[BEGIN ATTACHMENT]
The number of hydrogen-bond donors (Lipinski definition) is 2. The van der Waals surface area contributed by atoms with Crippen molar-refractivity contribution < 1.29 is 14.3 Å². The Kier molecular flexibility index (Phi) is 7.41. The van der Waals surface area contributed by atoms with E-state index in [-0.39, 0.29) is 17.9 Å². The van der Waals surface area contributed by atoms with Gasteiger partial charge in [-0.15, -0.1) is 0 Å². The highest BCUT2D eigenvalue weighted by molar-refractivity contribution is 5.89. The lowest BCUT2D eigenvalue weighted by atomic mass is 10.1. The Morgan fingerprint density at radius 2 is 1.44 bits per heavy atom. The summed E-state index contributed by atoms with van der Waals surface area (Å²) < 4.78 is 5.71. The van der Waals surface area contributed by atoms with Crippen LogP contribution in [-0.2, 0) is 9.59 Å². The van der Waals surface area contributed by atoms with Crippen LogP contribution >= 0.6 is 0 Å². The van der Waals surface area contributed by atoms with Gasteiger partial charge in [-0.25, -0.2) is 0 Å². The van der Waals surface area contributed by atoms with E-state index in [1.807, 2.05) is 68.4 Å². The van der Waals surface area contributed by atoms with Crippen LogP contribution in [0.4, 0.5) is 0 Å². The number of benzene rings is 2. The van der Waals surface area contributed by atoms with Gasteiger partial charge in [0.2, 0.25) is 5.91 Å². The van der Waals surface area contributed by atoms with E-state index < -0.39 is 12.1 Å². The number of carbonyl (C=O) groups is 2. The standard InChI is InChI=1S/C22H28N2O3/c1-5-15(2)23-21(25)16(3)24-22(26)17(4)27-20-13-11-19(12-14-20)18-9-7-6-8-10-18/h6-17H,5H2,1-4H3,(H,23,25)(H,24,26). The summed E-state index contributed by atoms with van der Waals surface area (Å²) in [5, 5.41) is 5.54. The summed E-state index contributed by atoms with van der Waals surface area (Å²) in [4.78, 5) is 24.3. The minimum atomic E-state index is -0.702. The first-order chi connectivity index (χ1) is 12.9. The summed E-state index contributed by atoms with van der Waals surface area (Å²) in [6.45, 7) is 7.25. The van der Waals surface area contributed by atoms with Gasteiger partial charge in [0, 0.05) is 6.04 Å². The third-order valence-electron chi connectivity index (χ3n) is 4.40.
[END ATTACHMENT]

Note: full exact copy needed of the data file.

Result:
The number of hydrogen-bond donors (Lipinski definition) is 2. The van der Waals surface area contributed by atoms with Crippen molar-refractivity contribution < 1.29 is 14.3 Å². The Kier molecular flexibility index (Phi) is 7.41. The van der Waals surface area contributed by atoms with E-state index in [-0.39, 0.29) is 17.9 Å². The van der Waals surface area contributed by atoms with Gasteiger partial charge in [-0.15, -0.1) is 0 Å². The highest BCUT2D eigenvalue weighted by molar-refractivity contribution is 5.89. The lowest BCUT2D eigenvalue weighted by atomic mass is 10.1. The Morgan fingerprint density at radius 2 is 1.44 bits per heavy atom. The summed E-state index contributed by atoms with van der Waals surface area (Å²) < 4.78 is 5.71. The van der Waals surface area contributed by atoms with Crippen LogP contribution in [-0.2, 0) is 9.59 Å². The van der Waals surface area contributed by atoms with Crippen LogP contribution >= 0.6 is 0 Å². The van der Waals surface area contributed by atoms with Gasteiger partial charge in [-0.25, -0.2) is 0 Å². The van der Waals surface area contributed by atoms with E-state index in [1.807, 2.05) is 68.4 Å². The van der Waals surface area contributed by atoms with Crippen LogP contribution in [0.4, 0.5) is 0 Å². The number of benzene rings is 2. The van der Waals surface area contributed by atoms with Gasteiger partial charge in [0.2, 0.25) is 5.91 Å². The van der Waals surface area contributed by atoms with E-state index < -0.39 is 12.1 Å². The number of carbonyl (C=O) groups is 2. The standard InChI is InChI=1S/C22H28N2O3/c1-5-15(2)23-21(25)16(3)24-22(26)17(4)27-20-13-11-19(12-14-20)18-9-7-6-8-10-18/h6-17H,5H2,1-4H3,(H,23,25)(H,24,26). The summed E-state index contributed by atoms with van der Waals surface area (Å²) in [5, 5.41) is 5.54. The summed E-state index contributed by atoms with van der Waals surface area (Å²) in [4.78, 5) is 24.3. The minimum atomic E-state index is -0.702. The first-order chi connectivity index (χ1) is 12.9. The summed E-state index contributed by atoms with van der Waals surface area (Å²) in [6.45, 7) is 7.25. The van der Waals surface area contributed by atoms with Gasteiger partial charge in [0, 0.05) is 6.04 Å². The third-order valence-electron chi connectivity index (χ3n) is 4.40.